The Passion of the Antichrist
The Passion of the Antichrist
Silvia Pinal in The Exterminating Angel…
there's a reason onetime Salvador Dali collaborator Luis Buñuel was Alfred Hitchcock's favorite filmmaker ever. Any film prof can tell you that no other director in history lives up to the now threadbare term "subversive" the way Buñuel does, but what sets him apart from a slew of avant-garde artists with similar ambitions is a virtue most academics wouldn't appreciate: He's never boring. Forced to work under commercial constraints during most of the Mexican exile that followed his early Surrealist days—with Franco in power, Buñuel's native Spain was no place for a man of his temperament—he knew better than poor Todd Solondz ever will that you can't truly scandalize an audience until you've gotten them interested in what's coming next.
Above all, Buñuel was peerless at creating situations—routine-looking ones that go slowly askew, bizarre ones he stages with earthy verisimilitude. Each kind gets a perfect showcase in the last two films he made in Mexico: 1962's masterly The Exterminating Angel and the 45-minute fable Simon of the Desert, both out on DVD this week in sterling editions from the Criterion Collection.
In case cinephiles need more bait—but why should they?—these two unassailable reasons to mourn b & w were also Buñuel's final work with legendary cinematographer Gabriel Figueroa. In case red-blooded ones do, both Angel and Simon feature Silvia Pinal—the star of Buñuel's Viridiana, already available from Criterion and nothing to sneeze at unless you're allergic to genius send-ups of the Last Supper. For my money, she's the sexiest actress he ever worked with, not to mention the one who understood best what he was up to. Since Pinal's competition includes Jeanne Moreau in Diary of a Chambermaid and Catherine Deneuve in Belle De Jour, the rest of you had better understand I'm not just whistling Dixie here.
In Exterminating Angel, she's Leticia, also known as "the Valkyrie"—the feistiest guest at a posh dinner party whose elegant guests, for reasons never explained, end up marooned in their host's living room because they're too unnerved to leave. As days go by in increasing squalor, with a closet that's decorated by a saint's icon now their improvised lavatory and a bear who was rented for their amusement roaming the halls, they lose everything but their sense of self-importance. One narcissistic pair of lovers opts for Wagnerian suicide; a musician's prize cello is broken up for firewood. Meanwhile, everyone else keeps squabbling about "solutions" to their dilemma that include someone's happy idea of killing the host. Buñuel later said that his main regret was not letting things deteriorate all the way into cannibalism.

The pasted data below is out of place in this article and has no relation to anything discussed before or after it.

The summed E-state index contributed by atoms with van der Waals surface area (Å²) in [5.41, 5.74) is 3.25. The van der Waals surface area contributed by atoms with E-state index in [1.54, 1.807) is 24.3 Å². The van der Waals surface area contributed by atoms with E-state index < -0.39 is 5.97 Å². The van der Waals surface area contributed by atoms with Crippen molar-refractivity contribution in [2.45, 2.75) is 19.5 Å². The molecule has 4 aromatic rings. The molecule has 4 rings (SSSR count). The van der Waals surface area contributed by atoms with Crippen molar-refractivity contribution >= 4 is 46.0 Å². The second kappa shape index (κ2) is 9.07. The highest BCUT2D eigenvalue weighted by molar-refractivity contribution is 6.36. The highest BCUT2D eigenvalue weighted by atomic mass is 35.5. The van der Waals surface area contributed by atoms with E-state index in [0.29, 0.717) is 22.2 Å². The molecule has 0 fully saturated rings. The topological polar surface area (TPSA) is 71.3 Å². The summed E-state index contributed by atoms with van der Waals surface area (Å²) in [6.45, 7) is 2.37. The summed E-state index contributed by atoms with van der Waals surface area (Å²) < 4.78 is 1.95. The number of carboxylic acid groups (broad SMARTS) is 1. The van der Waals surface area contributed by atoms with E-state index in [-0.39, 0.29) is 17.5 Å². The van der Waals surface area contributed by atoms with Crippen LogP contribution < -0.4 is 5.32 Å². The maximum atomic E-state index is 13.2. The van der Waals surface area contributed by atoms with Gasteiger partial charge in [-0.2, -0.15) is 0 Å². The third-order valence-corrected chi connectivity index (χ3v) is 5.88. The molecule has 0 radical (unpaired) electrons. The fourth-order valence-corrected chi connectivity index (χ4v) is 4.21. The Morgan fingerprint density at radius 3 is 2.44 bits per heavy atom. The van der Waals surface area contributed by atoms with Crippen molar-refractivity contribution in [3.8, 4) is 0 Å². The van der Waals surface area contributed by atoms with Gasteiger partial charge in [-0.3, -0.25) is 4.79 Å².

At one level, the movie is a wonderful knock at privileged impotence. The first sign of trouble comes when the servants decamp, leaving only a stoic butler, played by future Simon star Claudio Brook, to cope with his masters' demands: If you picture The Addams Family's Lurch as reconceived by, say, Jean-Paul Sartre, then you've got the idea. At another level, it's both a mocking study of etiquette as civilization's last balsa bastion—these stuffed shirts are all turning monstrous, but violating decorum remains their sin of sins—and, as the closing shot reveals, a Twilight Zone metaphor for society itself (or the Catholic Church, in some ways this society's ultimate etiquette manual) as a prison. But the difference between Buñuel and less seasoned satirists is that he's under no illusion his targets won't outlive him. All caustic equanimity, he delights in their follies instead.
Much sparer but equally funny, Simon of the Desert gives us Brook as a hairy anchorite who's spent years perched atop a pillar for God's greater glory. He's ridiculous, but Buñuel the atheist respects him enough to teasingly show him performing one miracle. By dint of prayer, he restores a double amputee's hands, which the beneficiary accepts with a grunt before—in a bit that's among the most famous jokes in Buñuel's filmography—he puts his new mitts to good use by smacking his pesky daughter's head when she asks if they're the same as the old ones.
…and with Claudio Brook in Simon of the Desert.
Pinal gets the plum part of Satan, who shows up in multiple guises—a naughty schoolgirl baring her breasts, a bearded female Jesus, a passenger in a scuttling coffin that moves without human help—to tempt saintly Simon back down to wicked old earth. When the actress, who's still with us today and in great shape for a legend—interviews with the goddess herself are a highlight of both Angel and Simon's scrumptious DVD extras—reports that this was the film with Buñuel she most enjoyed making, one reason you believe her is that it shows in every scene.
That includes the jarring but strangely poignant finale Buñuel resorted to when lack of funding obliged him to abridge the full-length feature he'd planned. Out of the blue, Simon's tormentor transports him to a New York discotheque; as frantic teens cut rugs around them, they bicker like the old married couple that, theologically speaking, they are. But when a fed-up Pinal goes to join the dancers, the exultant yowl from her that ends the film could be the only time a performer in any Buñuel movie took control of its meaning away from him, because you couldn't care less that she's playing the Devil. She's Silvia Pinal, and no matter what side she's on, you'll sign up.